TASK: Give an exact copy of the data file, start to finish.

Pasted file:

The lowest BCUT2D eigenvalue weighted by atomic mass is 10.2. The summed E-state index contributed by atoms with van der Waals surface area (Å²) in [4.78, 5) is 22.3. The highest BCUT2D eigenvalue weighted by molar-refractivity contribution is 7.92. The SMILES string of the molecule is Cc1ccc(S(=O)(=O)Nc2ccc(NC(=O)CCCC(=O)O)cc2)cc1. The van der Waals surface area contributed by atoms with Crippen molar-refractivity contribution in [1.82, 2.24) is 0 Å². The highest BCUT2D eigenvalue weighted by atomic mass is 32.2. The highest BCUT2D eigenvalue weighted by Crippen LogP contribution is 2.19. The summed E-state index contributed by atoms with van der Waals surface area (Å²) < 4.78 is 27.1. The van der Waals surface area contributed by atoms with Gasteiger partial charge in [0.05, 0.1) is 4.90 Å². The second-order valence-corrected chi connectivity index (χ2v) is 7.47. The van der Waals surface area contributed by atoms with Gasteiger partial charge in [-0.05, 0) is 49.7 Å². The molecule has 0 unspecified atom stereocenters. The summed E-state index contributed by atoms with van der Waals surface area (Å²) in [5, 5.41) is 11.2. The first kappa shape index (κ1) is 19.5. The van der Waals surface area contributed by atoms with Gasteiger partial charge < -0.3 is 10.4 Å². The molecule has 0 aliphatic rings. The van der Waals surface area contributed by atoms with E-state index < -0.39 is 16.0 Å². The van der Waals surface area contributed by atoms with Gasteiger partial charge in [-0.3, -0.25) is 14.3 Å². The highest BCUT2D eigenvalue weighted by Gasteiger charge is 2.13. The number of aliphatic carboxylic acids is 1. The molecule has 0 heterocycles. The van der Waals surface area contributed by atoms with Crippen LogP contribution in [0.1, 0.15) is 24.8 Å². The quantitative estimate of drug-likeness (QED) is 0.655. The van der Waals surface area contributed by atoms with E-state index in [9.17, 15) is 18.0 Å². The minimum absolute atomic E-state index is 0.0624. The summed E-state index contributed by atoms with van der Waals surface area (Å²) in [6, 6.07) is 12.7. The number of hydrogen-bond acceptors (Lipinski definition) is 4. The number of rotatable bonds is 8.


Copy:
The lowest BCUT2D eigenvalue weighted by atomic mass is 10.2. The summed E-state index contributed by atoms with van der Waals surface area (Å²) in [4.78, 5) is 22.3. The highest BCUT2D eigenvalue weighted by molar-refractivity contribution is 7.92. The SMILES string of the molecule is Cc1ccc(S(=O)(=O)Nc2ccc(NC(=O)CCCC(=O)O)cc2)cc1. The van der Waals surface area contributed by atoms with Crippen molar-refractivity contribution in [1.82, 2.24) is 0 Å². The highest BCUT2D eigenvalue weighted by atomic mass is 32.2. The highest BCUT2D eigenvalue weighted by Crippen LogP contribution is 2.19. The summed E-state index contributed by atoms with van der Waals surface area (Å²) < 4.78 is 27.1. The van der Waals surface area contributed by atoms with Gasteiger partial charge in [0.05, 0.1) is 4.90 Å². The second-order valence-corrected chi connectivity index (χ2v) is 7.47. The van der Waals surface area contributed by atoms with Gasteiger partial charge in [-0.05, 0) is 49.7 Å². The molecule has 0 unspecified atom stereocenters. The summed E-state index contributed by atoms with van der Waals surface area (Å²) in [5, 5.41) is 11.2. The first kappa shape index (κ1) is 19.5. The van der Waals surface area contributed by atoms with Gasteiger partial charge < -0.3 is 10.4 Å². The molecule has 0 aliphatic rings. The van der Waals surface area contributed by atoms with E-state index < -0.39 is 16.0 Å². The van der Waals surface area contributed by atoms with Gasteiger partial charge in [-0.3, -0.25) is 14.3 Å². The highest BCUT2D eigenvalue weighted by Gasteiger charge is 2.13. The number of aliphatic carboxylic acids is 1. The molecule has 0 heterocycles. The van der Waals surface area contributed by atoms with Crippen LogP contribution in [0.1, 0.15) is 24.8 Å². The quantitative estimate of drug-likeness (QED) is 0.655. The van der Waals surface area contributed by atoms with E-state index in [9.17, 15) is 18.0 Å². The minimum absolute atomic E-state index is 0.0624. The summed E-state index contributed by atoms with van der Waals surface area (Å²) in [6, 6.07) is 12.7. The number of hydrogen-bond acceptors (Lipinski definition) is 4. The number of rotatable bonds is 8.